10-18-2010, 12:09 PM
Pretty simple thing to ask yourself:

Is your current training working? Are you progressing in some sort (rep PRs, weight PRs, volume, form, speed, etc) week to week?

If you are, you're doing something right for yourself and "if it ain't broke, don't fix it."

Exercise ADD is real and I have it. I definitely need to stick to a plan for more than a few weeks. To make some excuses ;), I think a lot of my problems stem from a lack of training partner... I think I might do much better if I had somebody whose opinion I respect and whose strength matches or exceeds mine. As it is, I'm basically the boss when it comes to both programming and execution. It would be nice to follow someone else for a while... Anyone in the Charlottesville area?

Garrett Smith
10-18-2010, 02:21 PM
I used to think exercise ADD was a good thing. Then I started 5/3/1 and turned my ADD into lifting to a "new max" every month. I like the second one better. Get your variety in your assistance exercises.

Brian DeGennaro
10-18-2010, 02:30 PM
Ejaculating thunder... ow... for the two of you.

I second Garrett. If you're making progress... why the hell would you stop doing it till you've milked it dry?

Kelly White
10-19-2010, 06:52 AM
Brian,

Have you ever done a super high volume cycle with weightlifting, china-bulgarian style.

It seems like it produces, but I guess it does not really work with a job or life outside of the gym.

Brian DeGennaro
10-19-2010, 07:05 AM
Yes I have. It works very well as long as you recover as hard as you train. I only stopped double sessions with that volume and intensity because of a few personal factors but I was seeing progress in technique, speed, repetitions, and weight.

Really, it's just practicing the movements, with a lot of volume, as often as possible. In short, that's how you get good at lifting (and this has always been my view on anything before I got into lifting or heard about Abadjiev/Broz/Pendlay). Bulgarians took it to one extreme because I could still walk away to class after double sessions, from what I've heard many Bulgarians crawled away from the platforms to bed or eat.

When other things in your life get in the way, you can do it in principle, just practice the movements as often as possible as perfectly and as fast as possible until your form/speed breaks down. It'd be nice if you could go as heavy as possible each day with that but you don't "need" to if your recovery methods aren't focused all around the lifting. Just practice with a decently heavy weight for the day.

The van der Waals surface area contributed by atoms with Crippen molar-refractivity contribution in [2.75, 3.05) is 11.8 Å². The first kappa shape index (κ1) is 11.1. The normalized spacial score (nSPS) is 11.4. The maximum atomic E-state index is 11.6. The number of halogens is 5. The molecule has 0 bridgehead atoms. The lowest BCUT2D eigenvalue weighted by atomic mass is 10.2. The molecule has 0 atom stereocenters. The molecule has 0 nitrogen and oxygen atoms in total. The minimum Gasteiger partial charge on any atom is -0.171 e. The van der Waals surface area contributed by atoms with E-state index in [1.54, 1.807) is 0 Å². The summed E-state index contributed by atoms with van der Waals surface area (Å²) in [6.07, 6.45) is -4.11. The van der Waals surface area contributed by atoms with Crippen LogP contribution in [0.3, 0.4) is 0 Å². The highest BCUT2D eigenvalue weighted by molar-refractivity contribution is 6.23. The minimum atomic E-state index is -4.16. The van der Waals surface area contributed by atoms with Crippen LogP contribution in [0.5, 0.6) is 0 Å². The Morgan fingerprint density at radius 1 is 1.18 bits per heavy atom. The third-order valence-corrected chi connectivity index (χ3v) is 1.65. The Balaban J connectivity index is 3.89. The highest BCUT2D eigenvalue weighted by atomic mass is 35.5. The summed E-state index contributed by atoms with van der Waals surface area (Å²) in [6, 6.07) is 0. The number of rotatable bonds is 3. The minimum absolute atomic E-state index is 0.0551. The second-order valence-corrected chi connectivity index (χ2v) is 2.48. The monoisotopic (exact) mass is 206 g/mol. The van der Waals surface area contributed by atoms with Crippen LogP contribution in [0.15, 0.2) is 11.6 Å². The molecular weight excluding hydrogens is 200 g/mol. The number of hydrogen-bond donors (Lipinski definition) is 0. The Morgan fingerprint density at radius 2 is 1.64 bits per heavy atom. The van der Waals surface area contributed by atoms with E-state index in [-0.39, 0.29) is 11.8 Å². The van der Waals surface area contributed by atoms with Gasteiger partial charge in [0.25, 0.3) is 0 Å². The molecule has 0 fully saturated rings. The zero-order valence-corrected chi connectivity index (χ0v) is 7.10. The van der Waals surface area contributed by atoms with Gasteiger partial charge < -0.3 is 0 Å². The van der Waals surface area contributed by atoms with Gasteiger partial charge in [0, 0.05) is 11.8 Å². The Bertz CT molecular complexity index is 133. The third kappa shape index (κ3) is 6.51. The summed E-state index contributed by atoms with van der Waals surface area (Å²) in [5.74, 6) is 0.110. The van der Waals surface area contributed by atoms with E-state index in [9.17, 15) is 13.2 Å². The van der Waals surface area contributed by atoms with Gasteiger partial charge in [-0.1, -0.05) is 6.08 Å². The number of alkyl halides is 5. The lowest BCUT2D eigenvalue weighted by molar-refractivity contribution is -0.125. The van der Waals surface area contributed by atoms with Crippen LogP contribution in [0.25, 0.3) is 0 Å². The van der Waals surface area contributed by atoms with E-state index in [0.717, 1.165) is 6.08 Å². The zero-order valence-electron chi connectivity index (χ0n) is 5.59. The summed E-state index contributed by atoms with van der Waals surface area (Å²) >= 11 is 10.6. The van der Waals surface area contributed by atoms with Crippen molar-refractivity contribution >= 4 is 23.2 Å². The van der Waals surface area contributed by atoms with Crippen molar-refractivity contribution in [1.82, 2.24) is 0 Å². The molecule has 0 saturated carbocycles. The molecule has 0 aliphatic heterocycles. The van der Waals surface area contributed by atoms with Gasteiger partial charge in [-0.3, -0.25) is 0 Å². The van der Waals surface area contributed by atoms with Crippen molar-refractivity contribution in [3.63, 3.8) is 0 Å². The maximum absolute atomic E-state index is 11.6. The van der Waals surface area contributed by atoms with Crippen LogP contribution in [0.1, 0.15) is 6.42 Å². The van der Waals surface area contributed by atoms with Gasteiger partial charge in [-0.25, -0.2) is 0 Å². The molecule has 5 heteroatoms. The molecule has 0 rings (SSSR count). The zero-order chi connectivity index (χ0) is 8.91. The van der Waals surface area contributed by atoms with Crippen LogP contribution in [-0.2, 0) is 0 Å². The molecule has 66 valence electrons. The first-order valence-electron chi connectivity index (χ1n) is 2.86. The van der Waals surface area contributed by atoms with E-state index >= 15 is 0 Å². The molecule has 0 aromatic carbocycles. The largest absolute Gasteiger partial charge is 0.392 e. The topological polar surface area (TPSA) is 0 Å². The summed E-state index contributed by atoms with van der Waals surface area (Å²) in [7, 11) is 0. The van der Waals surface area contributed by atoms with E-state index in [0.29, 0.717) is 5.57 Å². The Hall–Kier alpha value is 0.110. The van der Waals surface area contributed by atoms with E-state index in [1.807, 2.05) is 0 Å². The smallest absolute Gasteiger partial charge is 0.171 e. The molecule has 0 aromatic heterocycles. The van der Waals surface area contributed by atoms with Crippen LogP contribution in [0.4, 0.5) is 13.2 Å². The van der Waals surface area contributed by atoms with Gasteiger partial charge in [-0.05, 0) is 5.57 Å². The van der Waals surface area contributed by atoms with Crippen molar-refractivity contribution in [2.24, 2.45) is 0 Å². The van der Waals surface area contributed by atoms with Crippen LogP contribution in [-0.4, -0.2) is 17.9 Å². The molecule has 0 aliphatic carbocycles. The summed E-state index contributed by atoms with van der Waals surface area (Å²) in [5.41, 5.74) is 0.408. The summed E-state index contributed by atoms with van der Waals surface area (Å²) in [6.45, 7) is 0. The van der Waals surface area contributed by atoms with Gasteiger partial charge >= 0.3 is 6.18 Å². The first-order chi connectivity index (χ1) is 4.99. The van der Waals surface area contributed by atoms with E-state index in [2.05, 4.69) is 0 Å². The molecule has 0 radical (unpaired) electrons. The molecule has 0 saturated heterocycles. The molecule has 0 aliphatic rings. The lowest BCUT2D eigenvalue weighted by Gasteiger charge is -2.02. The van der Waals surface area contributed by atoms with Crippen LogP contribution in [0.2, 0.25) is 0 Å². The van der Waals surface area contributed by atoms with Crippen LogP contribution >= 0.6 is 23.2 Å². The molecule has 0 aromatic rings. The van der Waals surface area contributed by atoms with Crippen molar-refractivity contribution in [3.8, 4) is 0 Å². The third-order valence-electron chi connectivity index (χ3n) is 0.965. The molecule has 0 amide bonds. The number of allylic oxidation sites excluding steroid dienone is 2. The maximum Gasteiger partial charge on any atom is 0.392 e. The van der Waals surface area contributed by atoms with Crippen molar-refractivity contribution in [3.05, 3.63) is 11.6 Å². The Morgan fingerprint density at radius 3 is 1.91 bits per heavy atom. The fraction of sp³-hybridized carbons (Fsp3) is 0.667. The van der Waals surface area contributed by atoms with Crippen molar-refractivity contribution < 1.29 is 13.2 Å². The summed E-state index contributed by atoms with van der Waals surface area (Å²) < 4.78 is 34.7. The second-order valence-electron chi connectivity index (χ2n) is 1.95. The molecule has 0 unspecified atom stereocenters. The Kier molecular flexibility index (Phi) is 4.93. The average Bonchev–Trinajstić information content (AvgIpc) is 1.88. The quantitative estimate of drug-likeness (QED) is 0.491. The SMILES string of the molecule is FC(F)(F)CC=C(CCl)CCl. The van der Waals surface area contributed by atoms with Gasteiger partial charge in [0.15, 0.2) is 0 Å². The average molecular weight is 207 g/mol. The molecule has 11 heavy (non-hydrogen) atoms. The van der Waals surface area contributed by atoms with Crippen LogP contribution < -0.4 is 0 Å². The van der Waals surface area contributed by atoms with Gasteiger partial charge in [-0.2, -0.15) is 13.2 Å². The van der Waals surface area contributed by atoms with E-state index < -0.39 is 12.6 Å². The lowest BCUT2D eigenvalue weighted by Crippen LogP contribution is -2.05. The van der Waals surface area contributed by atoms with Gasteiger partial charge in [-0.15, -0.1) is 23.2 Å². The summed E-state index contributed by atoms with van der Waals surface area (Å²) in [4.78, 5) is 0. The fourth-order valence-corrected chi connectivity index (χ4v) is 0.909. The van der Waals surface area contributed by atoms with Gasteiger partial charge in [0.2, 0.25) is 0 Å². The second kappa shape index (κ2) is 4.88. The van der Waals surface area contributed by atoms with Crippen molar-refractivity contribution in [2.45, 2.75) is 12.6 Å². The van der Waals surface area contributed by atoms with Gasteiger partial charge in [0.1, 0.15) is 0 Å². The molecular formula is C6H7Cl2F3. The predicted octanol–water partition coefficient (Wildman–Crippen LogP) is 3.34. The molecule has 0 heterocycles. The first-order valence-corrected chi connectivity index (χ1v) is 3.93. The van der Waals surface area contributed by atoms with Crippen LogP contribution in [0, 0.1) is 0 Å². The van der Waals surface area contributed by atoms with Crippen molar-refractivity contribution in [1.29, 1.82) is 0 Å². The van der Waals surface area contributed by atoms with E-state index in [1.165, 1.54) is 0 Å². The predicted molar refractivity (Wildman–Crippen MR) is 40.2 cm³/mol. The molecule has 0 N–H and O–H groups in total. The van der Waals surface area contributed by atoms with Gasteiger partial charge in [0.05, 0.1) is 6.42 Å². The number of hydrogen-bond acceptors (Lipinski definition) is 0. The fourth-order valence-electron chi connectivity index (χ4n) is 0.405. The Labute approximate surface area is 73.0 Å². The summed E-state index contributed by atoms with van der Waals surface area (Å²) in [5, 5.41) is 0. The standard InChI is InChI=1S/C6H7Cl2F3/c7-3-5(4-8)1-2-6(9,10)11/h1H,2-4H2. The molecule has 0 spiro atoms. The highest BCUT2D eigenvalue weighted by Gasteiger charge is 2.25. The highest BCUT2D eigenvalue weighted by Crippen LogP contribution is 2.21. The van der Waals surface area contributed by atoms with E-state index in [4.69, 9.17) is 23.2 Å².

Jarod Barker
10-19-2010, 08:23 AM
Yes I have. It works very well as long as you recover as hard as you train. I only stopped double sessions with that volume and intensity because of a few personal factors but I was seeing progress in technique, speed, repetitions, and weight.

Really, it's just practicing the movements, with a lot of volume, as often as possible. In short, that's how you get good at lifting (and this has always been my view on anything before I got into lifting or heard about Abadjiev/Broz/Pendlay). Bulgarians took it to one extreme because I could still walk away to class after double sessions, from what I've heard many Bulgarians crawled away from the platforms to bed or eat.

When other things in your life get in the way, you can do it in principle, just practice the movements as often as possible as perfectly and as fast as possible until your form/speed breaks down. It'd be nice if you could go as heavy as possible each day with that but you don't "need" to if your recovery methods aren't focused all around the lifting. Just practice with a decently heavy weight for the day.

Brian, I really like your word choice and that answer. I think I finally see where this high volume training comes from. You say practicing movements. I think that alot people look at weightlifting as an exercise and therefore use maximal weights to build strength. However, if it was treated as a sport, I think people wouldn't question the idea of lifting every single day. Not to get nostalgic here, but in my youth, I played many different sports. I practiced or played every day. We view this as acceptable in most sports, you practice everyday, unless you have a game. I did this for baseball, basketball, football, hockey, soccer, every sport. No one ever accused me of "overpracticing."

I think that weightlifting can be treated the same way because after all, the most important part is technique. And how else do you build technique but the same way you learn any other skill, practice. Perhaps maxing out every day is a bit extreme, and there probably isn't really a great need to squat every single day, but to do the lifts everyday is just as important as a basketball player practicing his jump shot everyday or a tennis player practicing his serve everyday.